Chunking information also reduces cognitive load (Thalman, Souza, & Oberauer, 2019) When similar material is combined into one chunk, working memory can hold that one chunked unit instead of the individual components that make it up. Imagine if you were going to the grocery store and had to remember 7 items: apples, cucumbers, broccoli, bananas, lettuce, strawberries and cauliflower. Chunking them into fruits (apples, bananas and strawberries) and veggies (broccoli, cauliflower, cucumber and lettuce) would help you remember more easily since fruits and vegetables are known constructs in your brain and would count as 2 ‘chunks’ of information instead of the initial 7 individual food items. 

    Cognitive load theory also explains why students need memorized, factual knowledge (information that is stored in long-term memory) in order to think critically and creatively. Because working memory can only hold between three and five units of information, a robust amount of content-specific knowledge must be stored in long-term memory so that there is enough space available in working memory to creatively and critically think about that information (e.g., making new connections, analyzing information, etc). Willingham points out, “Critical thinking is not a set of skills and strategies that can be directly taught, practiced, and applied to any topic. Students need deep knowledge of a subject in order to think creatively or critically about it” (2016, p.1).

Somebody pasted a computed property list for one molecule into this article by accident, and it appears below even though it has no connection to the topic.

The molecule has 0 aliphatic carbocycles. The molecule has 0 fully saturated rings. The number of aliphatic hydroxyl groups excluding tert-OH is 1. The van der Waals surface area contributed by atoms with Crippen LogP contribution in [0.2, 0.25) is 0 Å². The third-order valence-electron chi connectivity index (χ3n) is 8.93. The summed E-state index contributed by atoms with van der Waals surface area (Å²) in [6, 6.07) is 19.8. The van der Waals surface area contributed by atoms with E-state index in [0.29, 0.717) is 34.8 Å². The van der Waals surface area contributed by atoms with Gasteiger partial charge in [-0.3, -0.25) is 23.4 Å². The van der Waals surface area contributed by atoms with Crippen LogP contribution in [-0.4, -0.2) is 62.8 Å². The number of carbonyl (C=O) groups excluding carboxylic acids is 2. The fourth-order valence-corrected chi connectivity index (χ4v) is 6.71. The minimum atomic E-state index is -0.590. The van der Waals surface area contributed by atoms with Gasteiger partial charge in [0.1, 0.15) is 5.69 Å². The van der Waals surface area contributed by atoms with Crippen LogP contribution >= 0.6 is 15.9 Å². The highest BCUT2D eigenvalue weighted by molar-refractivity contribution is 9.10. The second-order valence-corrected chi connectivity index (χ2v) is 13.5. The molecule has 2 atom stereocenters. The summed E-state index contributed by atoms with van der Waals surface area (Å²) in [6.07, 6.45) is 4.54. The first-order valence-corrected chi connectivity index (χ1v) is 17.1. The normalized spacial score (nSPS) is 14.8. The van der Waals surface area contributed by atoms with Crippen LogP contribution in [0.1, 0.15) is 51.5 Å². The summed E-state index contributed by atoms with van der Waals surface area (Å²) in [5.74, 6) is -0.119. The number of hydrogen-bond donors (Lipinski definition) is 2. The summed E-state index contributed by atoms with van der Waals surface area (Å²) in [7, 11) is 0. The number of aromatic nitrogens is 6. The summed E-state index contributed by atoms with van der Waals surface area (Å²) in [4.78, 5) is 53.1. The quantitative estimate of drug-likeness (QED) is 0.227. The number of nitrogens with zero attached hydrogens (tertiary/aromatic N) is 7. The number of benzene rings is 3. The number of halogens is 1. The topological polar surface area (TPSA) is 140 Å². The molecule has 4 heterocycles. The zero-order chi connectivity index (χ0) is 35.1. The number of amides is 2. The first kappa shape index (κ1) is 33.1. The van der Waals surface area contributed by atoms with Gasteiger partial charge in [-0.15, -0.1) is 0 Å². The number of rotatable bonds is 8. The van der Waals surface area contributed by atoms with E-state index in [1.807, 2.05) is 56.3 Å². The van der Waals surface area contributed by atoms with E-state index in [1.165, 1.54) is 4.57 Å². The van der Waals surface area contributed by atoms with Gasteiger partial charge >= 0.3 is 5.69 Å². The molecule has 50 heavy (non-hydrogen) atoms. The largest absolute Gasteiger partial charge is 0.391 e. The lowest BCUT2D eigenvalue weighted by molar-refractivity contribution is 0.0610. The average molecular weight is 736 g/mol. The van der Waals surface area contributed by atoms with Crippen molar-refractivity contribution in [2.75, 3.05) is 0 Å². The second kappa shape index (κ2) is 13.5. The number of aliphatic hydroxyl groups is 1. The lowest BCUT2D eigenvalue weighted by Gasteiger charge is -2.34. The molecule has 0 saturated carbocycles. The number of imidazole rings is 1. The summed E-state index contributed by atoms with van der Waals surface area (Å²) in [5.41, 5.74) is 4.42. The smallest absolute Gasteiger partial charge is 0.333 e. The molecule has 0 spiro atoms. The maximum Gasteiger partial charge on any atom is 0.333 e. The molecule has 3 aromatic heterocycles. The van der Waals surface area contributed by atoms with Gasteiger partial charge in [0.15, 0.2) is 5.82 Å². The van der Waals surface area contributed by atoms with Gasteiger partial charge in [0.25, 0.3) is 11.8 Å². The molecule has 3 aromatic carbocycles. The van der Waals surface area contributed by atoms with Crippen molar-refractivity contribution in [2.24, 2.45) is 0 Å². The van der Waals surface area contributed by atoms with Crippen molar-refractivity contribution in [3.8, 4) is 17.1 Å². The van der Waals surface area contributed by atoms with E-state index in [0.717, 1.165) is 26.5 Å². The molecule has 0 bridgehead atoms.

​Cognitive load theory affects every aspect of learning. Educators must always keep working memory capacity at the forefront of our lesson planning and ask: what can we get rid of that doesn’t matter (reduce extraneous load), how can we help students manage what does matter (manage essential load) and how can we connect what matters into existing schema and move it into our infinite storehouse of long-term memory (increase germane load or learning)? We got this. 

    Cowan, N. (2010). The Magical Mystery Four: How is Working Memory Capacity Limited, and Why? Current Directions in Psychological Science, 19(1), 51.